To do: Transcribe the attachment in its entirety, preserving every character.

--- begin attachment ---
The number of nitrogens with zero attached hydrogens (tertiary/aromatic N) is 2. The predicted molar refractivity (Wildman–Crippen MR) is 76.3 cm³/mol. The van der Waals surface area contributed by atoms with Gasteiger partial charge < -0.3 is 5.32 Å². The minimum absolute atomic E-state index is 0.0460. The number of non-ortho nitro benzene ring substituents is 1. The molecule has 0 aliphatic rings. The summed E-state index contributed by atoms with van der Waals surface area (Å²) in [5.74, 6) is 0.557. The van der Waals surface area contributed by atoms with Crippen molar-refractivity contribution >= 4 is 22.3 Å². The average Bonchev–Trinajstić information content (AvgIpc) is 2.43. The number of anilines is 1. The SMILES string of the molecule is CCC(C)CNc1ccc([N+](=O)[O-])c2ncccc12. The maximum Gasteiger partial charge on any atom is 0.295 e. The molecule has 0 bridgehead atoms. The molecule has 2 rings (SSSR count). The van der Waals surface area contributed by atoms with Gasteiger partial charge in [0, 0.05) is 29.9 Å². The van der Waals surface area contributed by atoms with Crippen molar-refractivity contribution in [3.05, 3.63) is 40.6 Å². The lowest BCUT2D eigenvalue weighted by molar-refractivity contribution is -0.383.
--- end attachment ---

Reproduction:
The number of nitrogens with zero attached hydrogens (tertiary/aromatic N) is 2. The predicted molar refractivity (Wildman–Crippen MR) is 76.3 cm³/mol. The van der Waals surface area contributed by atoms with Gasteiger partial charge < -0.3 is 5.32 Å². The minimum absolute atomic E-state index is 0.0460. The number of non-ortho nitro benzene ring substituents is 1. The molecule has 0 aliphatic rings. The summed E-state index contributed by atoms with van der Waals surface area (Å²) in [5.74, 6) is 0.557. The van der Waals surface area contributed by atoms with Crippen molar-refractivity contribution >= 4 is 22.3 Å². The average Bonchev–Trinajstić information content (AvgIpc) is 2.43. The number of anilines is 1. The SMILES string of the molecule is CCC(C)CNc1ccc([N+](=O)[O-])c2ncccc12. The maximum Gasteiger partial charge on any atom is 0.295 e. The molecule has 0 bridgehead atoms. The molecule has 2 rings (SSSR count). The van der Waals surface area contributed by atoms with Gasteiger partial charge in [0, 0.05) is 29.9 Å². The van der Waals surface area contributed by atoms with Crippen molar-refractivity contribution in [3.05, 3.63) is 40.6 Å². The lowest BCUT2D eigenvalue weighted by molar-refractivity contribution is -0.383.